Cynically flouting your ‘green’ credentials won’t do you any favours in the long run. But if your business is genuinely sustainable, it will build messaging into the brand. How?
Brand innovation firm BBMG’s produced a report, “Disrupt and Delight”, which offers an inspiring guide to creating sustainable brands. It has five principles for brand innovation that are as easily practised by an SME as a big business. Here’s our take on the suggestions:
- Start with what’s sacred. UVA psych professor Jonathan Haidt is quoted as saying it’s not just product benefits that motivate buyers, but stories that create “a sacredness” around something. “That’s why Zappos and Coke are in the business of Happiness.” So is Happy Computer, a small IT training company whose simple, happiness-centric vision informs everything it does – from its Happiness Manifesto to its partnerships to founder Henry Stewart’s forays into the world of stand-up.
- Design holistically. This is most famously seen in floor manufacturer Desso’s Cradle-to Cradle approach, but small US-based Ecovative Design has partnered with the likes of 3M to this quite literally. It is developing mycelium (mushroom) technology to create biodegradable material for packaging.
- Create collaboratively. Use customers and employees to co-create the products or services they want and you’ll avoid wasted time and materials. You can use open forum platforms such as InnoCentive for crowsourcing, work through coalitions such as the Sustainability Consortium, create products socially at Quirky. But don’t forget employees. Mayday Network’s Trading for Good digital service is specifically for small UK businesses.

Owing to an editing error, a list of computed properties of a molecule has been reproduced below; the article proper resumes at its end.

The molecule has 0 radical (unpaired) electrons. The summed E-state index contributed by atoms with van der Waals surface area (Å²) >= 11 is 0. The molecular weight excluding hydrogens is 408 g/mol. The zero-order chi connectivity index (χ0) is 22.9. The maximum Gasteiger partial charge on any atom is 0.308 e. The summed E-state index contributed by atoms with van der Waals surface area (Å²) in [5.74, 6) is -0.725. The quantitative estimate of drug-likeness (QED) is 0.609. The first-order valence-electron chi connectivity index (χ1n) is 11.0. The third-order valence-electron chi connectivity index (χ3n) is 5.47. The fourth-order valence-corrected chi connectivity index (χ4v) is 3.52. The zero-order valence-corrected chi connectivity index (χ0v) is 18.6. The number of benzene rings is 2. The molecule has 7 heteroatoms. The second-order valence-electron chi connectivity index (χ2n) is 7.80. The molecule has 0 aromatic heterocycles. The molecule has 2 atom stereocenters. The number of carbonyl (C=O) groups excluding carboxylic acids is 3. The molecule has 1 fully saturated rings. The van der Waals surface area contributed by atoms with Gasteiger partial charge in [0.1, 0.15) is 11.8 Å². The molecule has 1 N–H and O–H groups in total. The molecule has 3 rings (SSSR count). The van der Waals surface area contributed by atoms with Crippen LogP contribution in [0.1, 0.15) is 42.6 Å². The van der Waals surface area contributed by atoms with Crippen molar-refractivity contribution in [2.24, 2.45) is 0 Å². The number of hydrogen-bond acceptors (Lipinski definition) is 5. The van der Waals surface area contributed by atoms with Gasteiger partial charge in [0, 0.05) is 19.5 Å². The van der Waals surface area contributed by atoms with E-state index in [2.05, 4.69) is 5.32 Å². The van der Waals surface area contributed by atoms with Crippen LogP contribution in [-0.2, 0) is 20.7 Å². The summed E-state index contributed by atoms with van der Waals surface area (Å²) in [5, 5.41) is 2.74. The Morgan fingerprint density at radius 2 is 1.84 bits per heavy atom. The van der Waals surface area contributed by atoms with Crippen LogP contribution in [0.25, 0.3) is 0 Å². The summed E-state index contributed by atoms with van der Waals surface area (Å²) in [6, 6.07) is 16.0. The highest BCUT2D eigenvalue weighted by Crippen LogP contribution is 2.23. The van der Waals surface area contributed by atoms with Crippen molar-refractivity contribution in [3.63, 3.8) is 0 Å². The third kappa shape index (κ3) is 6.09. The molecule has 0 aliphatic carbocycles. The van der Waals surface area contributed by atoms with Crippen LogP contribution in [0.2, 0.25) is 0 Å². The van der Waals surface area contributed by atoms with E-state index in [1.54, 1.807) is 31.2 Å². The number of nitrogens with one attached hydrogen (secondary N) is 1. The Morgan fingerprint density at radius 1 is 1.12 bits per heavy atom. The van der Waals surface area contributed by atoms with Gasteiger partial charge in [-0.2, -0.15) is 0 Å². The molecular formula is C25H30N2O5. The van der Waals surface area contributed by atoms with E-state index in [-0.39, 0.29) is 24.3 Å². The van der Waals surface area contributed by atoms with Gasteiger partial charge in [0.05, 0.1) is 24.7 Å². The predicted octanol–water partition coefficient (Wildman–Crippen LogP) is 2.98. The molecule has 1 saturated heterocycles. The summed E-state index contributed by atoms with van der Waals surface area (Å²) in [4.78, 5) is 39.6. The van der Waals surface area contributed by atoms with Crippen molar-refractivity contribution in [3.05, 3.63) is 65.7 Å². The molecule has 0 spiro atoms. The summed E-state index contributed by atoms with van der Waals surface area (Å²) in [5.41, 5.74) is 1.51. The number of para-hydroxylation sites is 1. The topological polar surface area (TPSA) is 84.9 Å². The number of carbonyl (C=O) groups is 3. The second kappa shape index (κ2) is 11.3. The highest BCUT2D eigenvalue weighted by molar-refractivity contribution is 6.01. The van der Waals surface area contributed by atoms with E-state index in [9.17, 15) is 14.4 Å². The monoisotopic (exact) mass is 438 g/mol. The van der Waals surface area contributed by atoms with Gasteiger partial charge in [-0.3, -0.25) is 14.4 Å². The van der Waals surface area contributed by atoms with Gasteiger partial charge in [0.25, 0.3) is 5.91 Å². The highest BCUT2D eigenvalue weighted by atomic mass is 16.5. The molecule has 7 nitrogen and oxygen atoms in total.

- Get game. It’s an ugly term, but ‘gamification’ is a handy way of nudging along behavioural change, especially among Millenials. Offering rewards or points and social-gaming-style approaches for sustainable behaviour also makes it less serious and more fun – Recyclebank’s a great example.
- Disrupt and delight. Environmentally-conscious cleaning product maker Method’s classic challenger mentality is just one example. Innocent, the smoothie drinks business, was once a start-up that used its ethical and environmental beliefs to build the business. More recently, Hiut denim is trying the same thing, challenging the notion of clothing as a throwaway commodity by making high-end jeans locally in Wales. Ella’s Kitchen has become an award-winner by engaging with its core ‘audience’ in a playful way – while gently promoting it ethics along the way.